Movie review by Greg Carlson
“The Yes Men,” an affable and innocuous documentary that should have been made out of lightning bolts and razor blades, might have been great had it been cut to an hour and presented as an episode of “Frontline.” Directors Chris Smith and Sarah Price (joined this time by Dan Ollman) previously made the brilliant “American Movie,” but “The Yes Men” is not even in the same league. Shot on dreary, smeary video, the movie lacks the panache, coherence, and fascinating characters that made “American Movie” such a brilliant film. To its credit, “The Yes Men” does manage a handful of riveting sequences, but the end result is an experience that leaves the audience in need of more information.
Following the bizarre antics of a small group of left-leaning activists whose mission is to raise awareness about the World Trade Organization’s lack of concern for poor nations, “The Yes Men” focuses primarily on Andy Bichlbaum and Mike Bonanno, who pose as representatives of the WTO in order to pull increasingly over-the-top stunts. Traveling the globe to appear at free trade conferences in Finland and Australia, Bichlbaum and Bonanno mount their ruse by reverse infiltration: their gatt.org website looks so similar to the official WTO homepage it is frequently mistaken for the real thing. Once invited to make presentations, all the Yes Men have to do is show up and work their gags.
Two protracted sequences showcase the Yes Men in their element. In Tampere, Finland, they present a jaw-dropping Power Point slideshow essentially advocating slave labor, and end the speech by revealing a prototype of a space-age, shimmering bodysuit that sports a giant inflatable phallus. With an essentially straight face, Bichlbaum explains to the passive audience that the huge golden penis is in fact an “Employee Visualization Appendage,” equipped with a TV monitor that allows managers to keep tabs on their low-wage workers from a distance. If the laborers don’t exercise efficient habits, electric shocks can be administered from the buttons on the leisure suit. Nobody in attendance has any questions.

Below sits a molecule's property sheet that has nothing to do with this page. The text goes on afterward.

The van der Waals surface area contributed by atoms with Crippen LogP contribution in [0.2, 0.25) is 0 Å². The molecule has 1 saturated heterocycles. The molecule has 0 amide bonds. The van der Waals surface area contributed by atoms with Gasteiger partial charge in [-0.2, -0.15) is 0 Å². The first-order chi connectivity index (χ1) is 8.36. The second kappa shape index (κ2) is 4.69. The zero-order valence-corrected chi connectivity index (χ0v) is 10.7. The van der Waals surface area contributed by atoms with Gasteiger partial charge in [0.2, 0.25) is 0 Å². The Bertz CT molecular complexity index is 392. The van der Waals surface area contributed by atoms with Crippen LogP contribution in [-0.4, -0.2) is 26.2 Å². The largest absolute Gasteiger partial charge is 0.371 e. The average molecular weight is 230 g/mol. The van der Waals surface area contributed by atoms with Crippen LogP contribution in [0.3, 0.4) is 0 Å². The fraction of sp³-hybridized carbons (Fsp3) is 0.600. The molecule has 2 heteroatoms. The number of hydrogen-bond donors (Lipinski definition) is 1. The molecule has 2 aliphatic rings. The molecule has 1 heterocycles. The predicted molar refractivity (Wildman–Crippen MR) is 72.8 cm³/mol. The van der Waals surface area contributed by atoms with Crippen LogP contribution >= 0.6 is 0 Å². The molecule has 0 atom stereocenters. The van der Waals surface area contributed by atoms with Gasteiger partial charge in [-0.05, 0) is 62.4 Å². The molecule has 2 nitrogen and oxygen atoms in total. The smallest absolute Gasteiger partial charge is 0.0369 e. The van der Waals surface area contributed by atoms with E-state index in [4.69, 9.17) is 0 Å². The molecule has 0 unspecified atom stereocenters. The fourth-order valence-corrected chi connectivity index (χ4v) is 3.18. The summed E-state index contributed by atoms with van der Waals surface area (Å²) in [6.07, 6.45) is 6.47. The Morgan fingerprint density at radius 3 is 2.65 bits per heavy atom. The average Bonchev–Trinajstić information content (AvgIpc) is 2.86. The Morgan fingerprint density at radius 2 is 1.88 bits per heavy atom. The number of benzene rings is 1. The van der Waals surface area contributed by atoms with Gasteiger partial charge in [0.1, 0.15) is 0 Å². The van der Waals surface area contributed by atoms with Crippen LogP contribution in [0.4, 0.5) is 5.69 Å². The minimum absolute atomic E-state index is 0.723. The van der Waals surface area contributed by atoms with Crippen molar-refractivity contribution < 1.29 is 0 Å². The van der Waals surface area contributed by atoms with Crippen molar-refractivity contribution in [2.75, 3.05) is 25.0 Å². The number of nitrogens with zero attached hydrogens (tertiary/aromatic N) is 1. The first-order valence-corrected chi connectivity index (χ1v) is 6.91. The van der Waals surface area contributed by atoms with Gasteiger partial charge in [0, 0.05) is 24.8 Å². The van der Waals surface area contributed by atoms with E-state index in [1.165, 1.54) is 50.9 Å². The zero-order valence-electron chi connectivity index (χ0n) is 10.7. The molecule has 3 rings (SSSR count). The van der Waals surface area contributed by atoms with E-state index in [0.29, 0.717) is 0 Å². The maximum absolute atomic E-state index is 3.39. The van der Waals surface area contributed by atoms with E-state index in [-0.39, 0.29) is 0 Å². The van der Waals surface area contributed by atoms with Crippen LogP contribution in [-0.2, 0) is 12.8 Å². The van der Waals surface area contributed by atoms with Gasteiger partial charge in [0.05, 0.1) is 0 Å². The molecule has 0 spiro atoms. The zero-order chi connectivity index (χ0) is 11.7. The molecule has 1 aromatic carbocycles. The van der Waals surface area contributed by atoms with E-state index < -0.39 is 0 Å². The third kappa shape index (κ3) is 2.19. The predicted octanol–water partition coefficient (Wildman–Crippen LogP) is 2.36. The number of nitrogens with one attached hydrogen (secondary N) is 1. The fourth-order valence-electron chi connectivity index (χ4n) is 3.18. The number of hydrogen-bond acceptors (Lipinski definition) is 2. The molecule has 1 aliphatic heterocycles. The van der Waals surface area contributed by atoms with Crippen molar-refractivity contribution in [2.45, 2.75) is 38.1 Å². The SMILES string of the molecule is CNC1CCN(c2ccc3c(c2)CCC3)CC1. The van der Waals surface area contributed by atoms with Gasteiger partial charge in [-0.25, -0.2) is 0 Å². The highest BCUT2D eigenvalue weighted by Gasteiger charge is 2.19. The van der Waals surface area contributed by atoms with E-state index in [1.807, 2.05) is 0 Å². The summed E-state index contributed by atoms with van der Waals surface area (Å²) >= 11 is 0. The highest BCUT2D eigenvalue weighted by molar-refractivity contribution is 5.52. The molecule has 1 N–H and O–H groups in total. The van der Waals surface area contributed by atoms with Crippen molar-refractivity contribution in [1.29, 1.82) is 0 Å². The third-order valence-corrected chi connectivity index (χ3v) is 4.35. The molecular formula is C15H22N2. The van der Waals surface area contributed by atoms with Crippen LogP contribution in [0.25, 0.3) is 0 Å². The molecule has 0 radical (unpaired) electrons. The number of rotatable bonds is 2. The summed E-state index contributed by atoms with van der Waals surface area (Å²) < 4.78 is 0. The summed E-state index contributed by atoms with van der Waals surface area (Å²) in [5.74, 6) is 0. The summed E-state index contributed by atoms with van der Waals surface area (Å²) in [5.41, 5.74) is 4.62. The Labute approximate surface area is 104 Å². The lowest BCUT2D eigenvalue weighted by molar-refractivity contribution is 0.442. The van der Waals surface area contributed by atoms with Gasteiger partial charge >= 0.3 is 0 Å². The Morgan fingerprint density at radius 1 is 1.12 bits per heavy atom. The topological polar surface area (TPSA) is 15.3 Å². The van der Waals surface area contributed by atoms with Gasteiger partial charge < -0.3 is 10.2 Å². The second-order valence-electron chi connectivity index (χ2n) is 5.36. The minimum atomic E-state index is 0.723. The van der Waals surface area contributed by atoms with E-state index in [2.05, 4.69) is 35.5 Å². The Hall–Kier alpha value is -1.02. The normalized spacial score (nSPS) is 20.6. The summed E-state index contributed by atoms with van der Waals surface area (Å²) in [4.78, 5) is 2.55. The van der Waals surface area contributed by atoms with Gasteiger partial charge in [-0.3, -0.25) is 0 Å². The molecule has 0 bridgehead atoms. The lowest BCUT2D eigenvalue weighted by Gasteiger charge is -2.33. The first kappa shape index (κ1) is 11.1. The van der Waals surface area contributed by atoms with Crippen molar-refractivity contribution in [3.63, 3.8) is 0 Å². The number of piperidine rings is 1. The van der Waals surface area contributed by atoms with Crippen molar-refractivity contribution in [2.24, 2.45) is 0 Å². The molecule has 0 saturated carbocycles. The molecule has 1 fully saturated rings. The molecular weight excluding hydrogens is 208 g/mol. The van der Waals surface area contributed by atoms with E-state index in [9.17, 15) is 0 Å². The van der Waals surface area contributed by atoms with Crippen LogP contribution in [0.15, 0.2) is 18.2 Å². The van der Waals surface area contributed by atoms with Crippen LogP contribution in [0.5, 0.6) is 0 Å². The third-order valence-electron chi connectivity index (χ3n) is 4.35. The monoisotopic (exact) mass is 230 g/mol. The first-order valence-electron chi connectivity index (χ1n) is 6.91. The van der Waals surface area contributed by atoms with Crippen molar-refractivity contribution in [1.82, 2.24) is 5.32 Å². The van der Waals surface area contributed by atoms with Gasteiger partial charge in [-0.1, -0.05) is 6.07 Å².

In the second featured segment, the boys tag-team a class of college students (the professor is in on the joke) by explaining that the WTO has partnered with the McDonald’s corporation to offer a solution to hunger in Third World countries: human excrement can be reprocessed into hamburger patties and shipped overseas. While half the class munches on burgers provided by the pranksters, a hilariously crude (in several senses of the word) 3D animation of the proposed procedure is projected on the big screen. It is a huge relief when the disgusted scholars speak out against the presenters, as it restores a little bit of the faith that went missing in Tampere.
Whether the Finnish conference attendees were completely stunned into silence, were just being polite, or assumed that the WTO was conducting business as usual, “The Yes Men” chooses to remain mute on several salient points. The directors include far too many scenes of Bichlbaum and Bonanno getting dressed, shopping for business suits at the Salvation Army, and hoofing it en route to scheduled speaking appearances. Instead, it would have been interesting to include some weightier perspectives on the issues at the heart of international labor problems.
This review was originally published in the High Plains Reader the week of 11/15/04.